“Blanca and Raunel Albiter were the first San Juan Diego parents to seek a Catholic school for their children,” said Sumner Coon. “We have a couple others with sponsors, but several students are still awaiting sponsors.”

With tuition at private elementary schools running $2,500 to $3,500, the need is great in the Racine area where it is estimated that half the student population among public school students are living in poverty.
“That is about 10,000 students who qualify for the federal free and reduced lunch program,” said Sumner Coon. “Families living on income that is 185 percent of the federal poverty guidelines and below qualify. That means a family of four living on $40,783 qualifies for reduced lunch prices.”

90 children on program’s waiting list

The success of SOAR is evident in the 90 children on the program’s waiting list, all who qualify for the federal lunch program. Of those children, one-third are African American or bi-racial, one-third Latino and one-third Caucasian.

“We have only enough funds to send 13 students to four schools this year,” admitted Sumner Coon. “But we are hoping that with our successes so far that funding will come in so that we can place all students on the waiting list in private schools.”

On average, Sumner Coon said income levels for an average family of four attending San Juan Diego were less than $22,000.

“Another indication of need is that when we first started, parents began contacting me about the possibility of scholarships before we even announced where our offices would be,” she said.

An annual campaign and an ongoing series of fundraising events, grant writing and building relationships with prospective supporters will keep SOAR growing.

“Our budget is $450,000, roughly $150,000 to cover operating expenses and the remaining $300,000 is what we hoped to raise in scholarship money in the first year,” said Sumner Coon. “However, with additional fundraising programs and a recent back to school carnival, we hope to raise money and awareness of the work we are doing to educate our area children.”

While the overall need in Racine is great, SOAR’s primary goal the first year was to help displaced San Juan Diego students.

“San Juan Diego was the only private school whose student population was living in poverty,” said Sumner Coon. “Since many of these students are still displaced, SOAR wants to help them find a new private school. We are earnestly seeking sponsorships of $2,500 to support a student in a private school.”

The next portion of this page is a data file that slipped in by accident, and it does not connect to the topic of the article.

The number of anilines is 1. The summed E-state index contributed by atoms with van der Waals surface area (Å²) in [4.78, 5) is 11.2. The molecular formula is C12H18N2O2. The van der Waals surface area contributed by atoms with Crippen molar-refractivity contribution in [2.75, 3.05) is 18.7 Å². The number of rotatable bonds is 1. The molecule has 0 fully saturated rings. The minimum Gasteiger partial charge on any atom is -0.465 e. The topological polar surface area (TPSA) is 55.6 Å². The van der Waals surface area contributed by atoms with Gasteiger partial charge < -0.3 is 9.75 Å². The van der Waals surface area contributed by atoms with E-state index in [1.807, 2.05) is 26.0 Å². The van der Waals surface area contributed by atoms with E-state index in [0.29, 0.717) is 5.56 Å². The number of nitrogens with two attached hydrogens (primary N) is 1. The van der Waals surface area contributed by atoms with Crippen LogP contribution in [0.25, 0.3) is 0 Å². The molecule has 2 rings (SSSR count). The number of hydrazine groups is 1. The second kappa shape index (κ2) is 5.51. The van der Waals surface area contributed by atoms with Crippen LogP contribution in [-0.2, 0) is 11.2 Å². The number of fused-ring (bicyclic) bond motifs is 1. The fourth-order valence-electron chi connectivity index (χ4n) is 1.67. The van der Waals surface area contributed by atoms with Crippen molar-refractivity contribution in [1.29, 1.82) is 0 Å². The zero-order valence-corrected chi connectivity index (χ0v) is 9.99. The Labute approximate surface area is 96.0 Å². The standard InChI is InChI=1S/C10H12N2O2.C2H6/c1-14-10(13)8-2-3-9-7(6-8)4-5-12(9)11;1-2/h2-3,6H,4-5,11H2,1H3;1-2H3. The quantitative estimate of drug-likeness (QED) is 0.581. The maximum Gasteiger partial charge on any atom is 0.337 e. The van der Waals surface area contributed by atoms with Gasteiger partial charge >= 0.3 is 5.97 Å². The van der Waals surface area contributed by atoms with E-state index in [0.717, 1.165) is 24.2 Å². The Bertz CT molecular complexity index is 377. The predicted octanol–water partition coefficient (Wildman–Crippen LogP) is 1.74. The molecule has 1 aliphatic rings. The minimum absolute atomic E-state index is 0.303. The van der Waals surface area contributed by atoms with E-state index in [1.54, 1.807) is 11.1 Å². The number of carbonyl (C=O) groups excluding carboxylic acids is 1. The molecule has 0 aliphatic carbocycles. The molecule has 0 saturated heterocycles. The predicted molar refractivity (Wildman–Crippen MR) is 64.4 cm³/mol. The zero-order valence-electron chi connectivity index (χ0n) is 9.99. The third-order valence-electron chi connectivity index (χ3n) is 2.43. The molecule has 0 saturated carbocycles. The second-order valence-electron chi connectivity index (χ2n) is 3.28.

Advisory board offers leadership

New this year is the SOAR’s education advisory board. In addition to providing mentoring services, the board will provide students, teachers and administrators with counseling services, anti-bullying programs, teacher in-service training, mental health prevention programming, parent workshops and mental health referral services.

Giving students a chance to experience the benefits of private school education is close to Sumner Coon’s heart. As a child, she attended St. Joseph Catholic School in Big Bend during an era when no tuition was required.

“The School Sisters of St. Francis, particularly Sr. Jean Becker, did an exceptional job of teaching us about social justice and Gospel living,” she said. “Every single person deserves the opportunity to have the kind of education that will nurture his or her God-given abilities. Every single person is obligated to help each other develop. We can’t just say we are one in the Body of Christ and not live it.”

For Sumner Coon, the need for a solution to the educational problem became evident years ago when she was involved in her parish community and serving on the parish council.

“I was someone who suddenly found herself a single parent unable to send my two children to the parish school,” she admitted. “My children, now grown, had the support of someone fortunate enough to have the education to be able to help them. Many of our families struggling in poverty have not had that advantage. Everyone deserves it.”